May 30, 2008

Mango Jal Jeera

Mangoes, the king of fruits makes the summer bearable. The golden color of the ripen skin makes my mouth watery. I love remember eating raw mangoes with a salt and chilli powder sprinkled over them. How yummy….I can’t think of a better way to eat mangoes. Who could forget the kili mooku magoes sold in the beaches? Sundal and these mangoes still rule the beaches. 

I came across this drink in an informal get together hosted my by friend Hema during last summer season. She served it as an appetizer and later came to know that it helps in digestion when I rang her up for the recipe. I was sold to the taste. It was absolutely refreshing and a good thirst quencher. Try this in an empty stomach when u go on a liquid diet as it is a good cleanser.
Mango Jal Jeera
serves : 4
What u need:
Raw mango – ½ cup
Coriander leaves – ½ cup
Mint leaves (Pudhina) – ½ cup
Green chillies, chopped – 1-2
Cumin powder, roasted – ½ tsp
Black salt – ½ tsp (optional)
Sugar – 1 tbsp
Salt – to taste.
Crushed ice

What to do:

Peel and roughly hop the mangoes. Clean the coriander and mint leaves and chop them roughly. In a blender using little water grind all the ingredients to a fine smooth paste. Transfer this mixture to a big vessel and add four glasses of water to this mixture and keep it aside for at least 30 minutes. Pour this over crushed ice and serve immediately in tall glasses.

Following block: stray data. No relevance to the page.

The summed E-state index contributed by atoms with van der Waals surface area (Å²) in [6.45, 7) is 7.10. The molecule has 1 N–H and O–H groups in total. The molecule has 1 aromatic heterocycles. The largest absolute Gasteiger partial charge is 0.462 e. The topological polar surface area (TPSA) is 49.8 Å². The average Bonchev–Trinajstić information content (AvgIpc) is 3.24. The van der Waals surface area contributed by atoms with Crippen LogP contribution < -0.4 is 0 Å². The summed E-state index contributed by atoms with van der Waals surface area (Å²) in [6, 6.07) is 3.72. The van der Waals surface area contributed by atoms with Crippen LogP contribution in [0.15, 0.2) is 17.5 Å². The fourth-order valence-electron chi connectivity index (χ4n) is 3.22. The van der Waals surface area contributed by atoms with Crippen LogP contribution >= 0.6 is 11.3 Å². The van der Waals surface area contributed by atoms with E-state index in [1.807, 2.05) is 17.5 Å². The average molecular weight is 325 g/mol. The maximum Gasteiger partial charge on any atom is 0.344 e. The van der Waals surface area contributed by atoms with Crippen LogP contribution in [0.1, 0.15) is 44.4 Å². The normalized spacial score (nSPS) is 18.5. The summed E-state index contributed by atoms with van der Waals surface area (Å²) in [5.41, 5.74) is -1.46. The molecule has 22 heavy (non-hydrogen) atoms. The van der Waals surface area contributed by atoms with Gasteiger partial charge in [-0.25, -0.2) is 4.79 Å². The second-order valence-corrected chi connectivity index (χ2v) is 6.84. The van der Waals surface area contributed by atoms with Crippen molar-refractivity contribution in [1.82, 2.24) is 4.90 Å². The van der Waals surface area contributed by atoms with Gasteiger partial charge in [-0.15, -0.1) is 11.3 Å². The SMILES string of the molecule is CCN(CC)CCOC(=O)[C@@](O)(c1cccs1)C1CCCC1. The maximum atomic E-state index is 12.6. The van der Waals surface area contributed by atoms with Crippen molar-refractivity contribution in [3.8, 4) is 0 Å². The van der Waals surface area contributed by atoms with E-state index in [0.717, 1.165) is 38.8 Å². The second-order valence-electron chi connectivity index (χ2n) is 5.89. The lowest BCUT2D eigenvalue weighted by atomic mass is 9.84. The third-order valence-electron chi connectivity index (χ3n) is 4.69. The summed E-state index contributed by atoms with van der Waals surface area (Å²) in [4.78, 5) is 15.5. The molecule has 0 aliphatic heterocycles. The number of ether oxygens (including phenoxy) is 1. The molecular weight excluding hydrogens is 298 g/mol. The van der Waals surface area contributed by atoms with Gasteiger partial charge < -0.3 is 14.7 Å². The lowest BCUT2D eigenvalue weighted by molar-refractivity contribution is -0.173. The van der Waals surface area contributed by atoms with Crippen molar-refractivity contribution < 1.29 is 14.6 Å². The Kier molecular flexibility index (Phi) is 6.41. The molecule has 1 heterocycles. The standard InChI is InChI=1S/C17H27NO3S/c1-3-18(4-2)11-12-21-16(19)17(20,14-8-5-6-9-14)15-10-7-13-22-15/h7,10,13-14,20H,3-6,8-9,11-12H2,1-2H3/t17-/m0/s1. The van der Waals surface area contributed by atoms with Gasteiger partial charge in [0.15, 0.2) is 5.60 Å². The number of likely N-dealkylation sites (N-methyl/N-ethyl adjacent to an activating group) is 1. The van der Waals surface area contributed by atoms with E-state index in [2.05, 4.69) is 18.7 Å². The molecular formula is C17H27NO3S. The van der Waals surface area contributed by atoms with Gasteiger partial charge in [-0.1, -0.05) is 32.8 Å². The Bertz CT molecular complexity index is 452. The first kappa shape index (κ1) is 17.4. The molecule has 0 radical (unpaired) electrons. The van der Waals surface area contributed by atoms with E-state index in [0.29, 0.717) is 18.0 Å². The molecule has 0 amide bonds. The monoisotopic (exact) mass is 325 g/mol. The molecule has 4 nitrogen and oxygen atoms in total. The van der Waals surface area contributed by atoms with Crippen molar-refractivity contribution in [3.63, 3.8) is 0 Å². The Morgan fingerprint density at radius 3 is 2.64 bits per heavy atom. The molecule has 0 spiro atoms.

Though the black salt is optional I can promise u that this adds a great taste to the jal jeera itself. What better way to celebrate May without paying tribute to the king of fruits, Mango?

This recipe is finding its way to arundati’s May Mango Madness. WYF hosted by easy crafts  and to  Mythreyee's Sweet Series.
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May 29, 2008

Sirukeerai Poriyal / Amaranthus Stir Fry

Any greens is good for health and I  am sure you will all agree with me. Here is a simple recipe that goes very well with sambar rice.

Sirukeerai Poriyal / Amaranthus Stir Fry

 You’ll need:

Siru Keerai / Amaranthus  - 1 bunch
Chopped Onions – 1, small
Garlic flakes - 3-4
Dry Red chilis - 2-3
Mustard seeds  - 1/s tsp
Urad dal – ½ tsp
Grated coconut – 3 tsp
Salt to taste
Oil - 1 tsp

clean and wash the greens well and let it drain. Chop them fine.

Heat oil in a kadai. add mustard and let it pop. Add urad dal,  red chillies, onions, crushed garlic and sauté well. Once they become brown, add the chopped greens, salt and cover with a lid and simmer for 10 mins or till the greens become tender. Add the grated coconut and mix well. Serve with sambar rice. 
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May 28, 2008

Puran Poli